Carnegie Mellon Research Professor Reid Simmons, who serves as faculty advisor to Michalowski, said, "Rhythm is very important in human-human interaction, so it is not surprising that it is so compelling in human-robot interaction."
He explains, "People see Keepon dancing to the music, and it looks so alive to them. Marek's work is addressing the fluidity of interaction that is a hallmark of humans, but is all too often missing from robots."
This oversized Easter peep was first used to study how children interacted socially. The friendly robot has eyes (two video cameras), a nose (microphone), and four motors in its base which can be remotely operated by a therapist in another room, or put on autonomous mode to move to music or surrounding sound. Using Keepon, researchers can objectively observe children's interaction with each other and the robot.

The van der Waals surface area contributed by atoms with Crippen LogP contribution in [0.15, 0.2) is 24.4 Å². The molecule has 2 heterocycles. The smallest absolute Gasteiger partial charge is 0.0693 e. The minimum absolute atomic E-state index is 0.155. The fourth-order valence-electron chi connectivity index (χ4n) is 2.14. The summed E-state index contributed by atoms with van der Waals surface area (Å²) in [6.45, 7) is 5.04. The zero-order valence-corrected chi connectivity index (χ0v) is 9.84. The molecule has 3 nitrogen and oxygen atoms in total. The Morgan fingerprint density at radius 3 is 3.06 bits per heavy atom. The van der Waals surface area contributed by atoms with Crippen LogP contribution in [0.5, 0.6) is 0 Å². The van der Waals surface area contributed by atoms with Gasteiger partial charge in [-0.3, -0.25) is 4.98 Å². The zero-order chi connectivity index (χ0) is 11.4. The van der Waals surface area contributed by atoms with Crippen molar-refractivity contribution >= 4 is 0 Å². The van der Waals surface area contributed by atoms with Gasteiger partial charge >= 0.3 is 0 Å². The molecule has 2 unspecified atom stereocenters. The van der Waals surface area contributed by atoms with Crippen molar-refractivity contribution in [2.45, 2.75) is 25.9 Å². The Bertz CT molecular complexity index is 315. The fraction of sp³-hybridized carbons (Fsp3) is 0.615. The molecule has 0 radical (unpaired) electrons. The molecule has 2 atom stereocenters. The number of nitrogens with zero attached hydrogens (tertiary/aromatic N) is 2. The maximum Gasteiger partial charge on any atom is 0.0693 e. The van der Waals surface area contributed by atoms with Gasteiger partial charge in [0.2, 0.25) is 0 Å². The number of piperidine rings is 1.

Keepon's simple yet dynamic design opens a space for human-robot interaction (HRI), especially in autism research, where over stimulation causes autistic children to shut down. The robot's minimalism is non-threatening to subjects and provides researchers an up close view of the HRI as well as the interactions between the autistic children.
While R2-D2 & C-3PO certainly need no introduction, if you haven't heard of the fabulously cute Keepon robot, then you must check out its performance in the Spoon music videos "I Turn My Camera On" and "Don't You Evah." (I'm going to pair "famous" robots with actual "robot robots" in these releases.)